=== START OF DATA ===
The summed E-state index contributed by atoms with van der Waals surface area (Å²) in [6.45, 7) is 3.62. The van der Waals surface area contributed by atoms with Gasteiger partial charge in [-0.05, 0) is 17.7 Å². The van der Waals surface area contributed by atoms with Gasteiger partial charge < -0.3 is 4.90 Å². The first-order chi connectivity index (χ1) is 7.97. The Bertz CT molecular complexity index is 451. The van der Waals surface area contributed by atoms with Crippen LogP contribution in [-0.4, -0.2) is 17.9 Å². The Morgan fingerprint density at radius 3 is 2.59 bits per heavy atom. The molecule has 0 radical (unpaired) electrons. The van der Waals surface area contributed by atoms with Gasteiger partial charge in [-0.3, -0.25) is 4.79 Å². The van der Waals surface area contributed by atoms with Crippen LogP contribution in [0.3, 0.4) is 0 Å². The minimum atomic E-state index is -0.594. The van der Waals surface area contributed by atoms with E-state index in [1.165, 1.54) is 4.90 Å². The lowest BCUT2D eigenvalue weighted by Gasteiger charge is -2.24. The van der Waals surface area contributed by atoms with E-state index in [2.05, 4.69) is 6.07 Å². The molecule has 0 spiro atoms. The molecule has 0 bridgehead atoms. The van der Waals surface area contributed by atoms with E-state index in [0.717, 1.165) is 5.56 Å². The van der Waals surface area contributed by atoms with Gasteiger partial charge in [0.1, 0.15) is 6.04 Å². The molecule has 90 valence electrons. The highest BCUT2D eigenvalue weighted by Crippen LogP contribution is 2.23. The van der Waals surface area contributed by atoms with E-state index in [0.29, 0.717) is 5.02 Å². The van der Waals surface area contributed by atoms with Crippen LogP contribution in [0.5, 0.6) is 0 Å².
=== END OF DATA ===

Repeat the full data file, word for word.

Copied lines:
The summed E-state index contributed by atoms with van der Waals surface area (Å²) in [6.45, 7) is 3.62. The van der Waals surface area contributed by atoms with Gasteiger partial charge in [-0.05, 0) is 17.7 Å². The van der Waals surface area contributed by atoms with Gasteiger partial charge < -0.3 is 4.90 Å². The first-order chi connectivity index (χ1) is 7.97. The Bertz CT molecular complexity index is 451. The van der Waals surface area contributed by atoms with Crippen LogP contribution in [-0.4, -0.2) is 17.9 Å². The Morgan fingerprint density at radius 3 is 2.59 bits per heavy atom. The molecule has 0 radical (unpaired) electrons. The van der Waals surface area contributed by atoms with Gasteiger partial charge in [-0.3, -0.25) is 4.79 Å². The van der Waals surface area contributed by atoms with Crippen LogP contribution in [0.3, 0.4) is 0 Å². The minimum atomic E-state index is -0.594. The van der Waals surface area contributed by atoms with E-state index in [1.165, 1.54) is 4.90 Å². The lowest BCUT2D eigenvalue weighted by Gasteiger charge is -2.24. The van der Waals surface area contributed by atoms with E-state index in [2.05, 4.69) is 6.07 Å². The molecule has 0 spiro atoms. The molecule has 0 bridgehead atoms. The van der Waals surface area contributed by atoms with E-state index in [0.717, 1.165) is 5.56 Å². The van der Waals surface area contributed by atoms with Gasteiger partial charge in [0.1, 0.15) is 6.04 Å². The molecule has 90 valence electrons. The highest BCUT2D eigenvalue weighted by Crippen LogP contribution is 2.23. The van der Waals surface area contributed by atoms with E-state index in [0.29, 0.717) is 5.02 Å². The van der Waals surface area contributed by atoms with Crippen LogP contribution in [0.5, 0.6) is 0 Å².